Watch as police try to seize Edinburgh festival busker's kit in crackdown

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FOOTAGE has emerged of police threatening to seize a musician’s kit as the Capital gets tough with festival buskers.

Guitarist John Challis shared the video on social media of officers preparing to wheel away his amp on the Lawnmarket this week.

The officers are heard saying they issued a warning

The officers are heard saying they issued a warning

The Londoner said the constables retreated once fellow performers intervened but the experience has put him off returning to the city.

“We’ve got videos of the police contradicting themselves, refusing to provide information, and trying to take equipment from musicians all over the festival,” said John.

“They’ve made it impossible for us to do shows this entire month and most of us have travelled across the seas to entertain.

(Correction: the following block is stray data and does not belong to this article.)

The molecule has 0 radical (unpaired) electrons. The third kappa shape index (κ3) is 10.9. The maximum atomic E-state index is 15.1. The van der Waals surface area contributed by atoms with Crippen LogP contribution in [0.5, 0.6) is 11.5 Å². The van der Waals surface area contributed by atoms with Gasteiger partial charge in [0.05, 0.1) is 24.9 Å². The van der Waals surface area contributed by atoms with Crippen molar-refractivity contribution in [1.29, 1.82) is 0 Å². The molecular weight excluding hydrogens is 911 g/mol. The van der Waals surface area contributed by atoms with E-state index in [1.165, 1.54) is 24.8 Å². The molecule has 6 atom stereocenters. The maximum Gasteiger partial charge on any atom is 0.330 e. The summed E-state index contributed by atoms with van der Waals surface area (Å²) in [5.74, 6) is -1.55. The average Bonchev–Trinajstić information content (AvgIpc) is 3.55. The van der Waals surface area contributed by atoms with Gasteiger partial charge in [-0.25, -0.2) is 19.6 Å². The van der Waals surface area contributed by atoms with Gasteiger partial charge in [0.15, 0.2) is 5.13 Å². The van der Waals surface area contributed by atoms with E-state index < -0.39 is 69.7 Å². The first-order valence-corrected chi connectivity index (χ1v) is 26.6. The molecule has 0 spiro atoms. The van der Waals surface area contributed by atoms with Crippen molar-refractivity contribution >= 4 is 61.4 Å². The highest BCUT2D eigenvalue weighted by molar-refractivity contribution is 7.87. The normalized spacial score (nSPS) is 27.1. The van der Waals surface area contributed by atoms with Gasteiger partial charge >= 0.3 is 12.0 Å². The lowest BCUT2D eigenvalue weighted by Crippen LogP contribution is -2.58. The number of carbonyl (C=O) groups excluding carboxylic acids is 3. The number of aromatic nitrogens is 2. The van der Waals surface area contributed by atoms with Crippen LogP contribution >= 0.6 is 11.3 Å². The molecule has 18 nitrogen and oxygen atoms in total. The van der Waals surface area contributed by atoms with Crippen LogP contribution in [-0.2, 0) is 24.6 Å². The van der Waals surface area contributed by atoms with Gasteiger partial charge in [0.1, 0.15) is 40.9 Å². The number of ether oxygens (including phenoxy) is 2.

“The amp wasn’t seized in the end after other performers came over and argued my case alongside me.”

John Challis has been put off returning to play the festival

John Challis has been put off returning to play the festival

The Evening News reported yesterday how Liberal Democrats are calling for a crackdown on amplified entertainment in the city centre to prevent residents from being treated like “exhibits in a goldfish bowl”.

A Police Scotland spokeswoman said: "Every year, we work with organisers and the council to ensure that the Edinburgh Festival is a safe and enjoyable experience for residents and visitors alike.

"We continue to engage with buskers and performers, as well as residents and the council, throughout the festival regarding any ongoing issues or concerns which are raised."

Police officers will assess any complaint of noise and will speak with the performer or those playing music, added the spokeswoman.

Officers intervene under Section 54 of the Civic Government (Scotland) Act 1982 and can issue fines of up to £50.

The law states that an instrument or device can be seized by officers if causing an annoyance, should a person fail to desist on being asked to do so by officers.

A city council spokesman said: “The Council welcomes responsible busking, which provides a source of entertainment for many, but we encourage buskers to be considerate to those living and working nearby.

“Additional signs have recently been erected in the city centre providing buskers with advice on performing responsibly.”